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Mary E. Shacklett
May 13, 2022
5 Min Read
ilkercelik via Adobe Stock
Many of the same technical risk challenges exist today for IT as they did last year. There are risks in managing systems and networks, risks in managing the human employees who use these systems and networks, and cyber risks. Among cyber risks, the most concerns are intrusions from malware, ransomware, viruses, and phishing.
IT has taken steps to avoid or mitigate many of these, but here is where the change in IT risk management is: What used to be an internal IT issue is now a board-level, CEO-level, customer-level, and stakeholder-level concern.
The cost of an average data breach in 2021 was $4.24 million. Ransomware costs are expected to top $265 billion by 2031, and the average cost of recovering from a ransomware attack in 2021 was $1.85 million.
Costs like these (and the publicity that accompanies them) can break a brand and/or severely damage a company's reputation. It is exactly why company stakeholders, the board, and the CEO have their eyes trained on IT risk management -- and what an organization can do to avoid steep costs and unwelcome headlines.
“Over the past 12-18 months, executives across industries and sectors have witnessed -- and increasingly experienced first-hand -- the jaw dropping frequency, sophistication, cost, and both economic and operational impacts of ransomware attacks,” said Curt Aubley, Deloitte Risk & Financial Advisory practice leader and managing director, in a press release.
IT Audits and Corporate Commitment
The bottom line is that IT risks are multiplying -- and companies need to do something about them.
IT leaders have taken many steps to prevent and/or mitigate risk to IT assets; however, one area where IT has been less active is in deciding whether the audits IT contracts for are still the right audits to perform, or if other types of IT audits are now needed, given the rise in cybercrime.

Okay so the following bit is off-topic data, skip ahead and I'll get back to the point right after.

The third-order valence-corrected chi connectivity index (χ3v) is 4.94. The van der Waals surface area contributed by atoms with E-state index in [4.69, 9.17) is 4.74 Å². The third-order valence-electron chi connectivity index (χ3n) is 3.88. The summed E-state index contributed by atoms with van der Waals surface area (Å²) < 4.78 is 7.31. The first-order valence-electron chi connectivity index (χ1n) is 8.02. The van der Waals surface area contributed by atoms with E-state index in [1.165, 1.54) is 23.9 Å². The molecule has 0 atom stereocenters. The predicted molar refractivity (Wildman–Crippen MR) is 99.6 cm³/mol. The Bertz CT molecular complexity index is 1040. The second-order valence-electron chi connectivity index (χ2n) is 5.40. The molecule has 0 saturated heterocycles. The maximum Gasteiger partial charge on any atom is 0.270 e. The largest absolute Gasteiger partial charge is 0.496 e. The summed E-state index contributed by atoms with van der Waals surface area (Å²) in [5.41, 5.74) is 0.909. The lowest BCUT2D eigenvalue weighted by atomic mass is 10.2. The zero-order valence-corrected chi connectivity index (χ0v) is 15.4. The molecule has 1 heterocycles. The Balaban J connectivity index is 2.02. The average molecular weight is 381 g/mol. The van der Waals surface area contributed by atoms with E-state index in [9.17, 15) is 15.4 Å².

A second element in any IT audit discussion is budgeting. IT audits are expensive. How many audits can IT afford? Will CEOs and CFOs be as aggressive with their actions as they are with their words?
The Deloitte survey questioned C-level commitment. The survey revealed that “the vast majority (86.7%) of C-suite and other executives say they expect the number of cyber-attacks targeting their organizations to increase over the next 12 months. And while 64.8% of polled executives say that ransomware is a cyber threat posing major concern to their organization over the next 12 months, only 33.3% say that their organizations have simulated ransomware attacks to prepare for such an incident.”
Deloitte’s comments were about getting behind provable readiness by simulating attack scenarios and knowing how well you respond to them. If C-suite executives aren’t aggressively behind these steps, and they’re not, it isn't far-fetched to imagine that there would also be resistance to major hard dollar investments in IT audits.
IT Audits: Which Do You Choose?
There are many types of IT audits, but the core audits you should fund and perform are the following:
1. General IT audit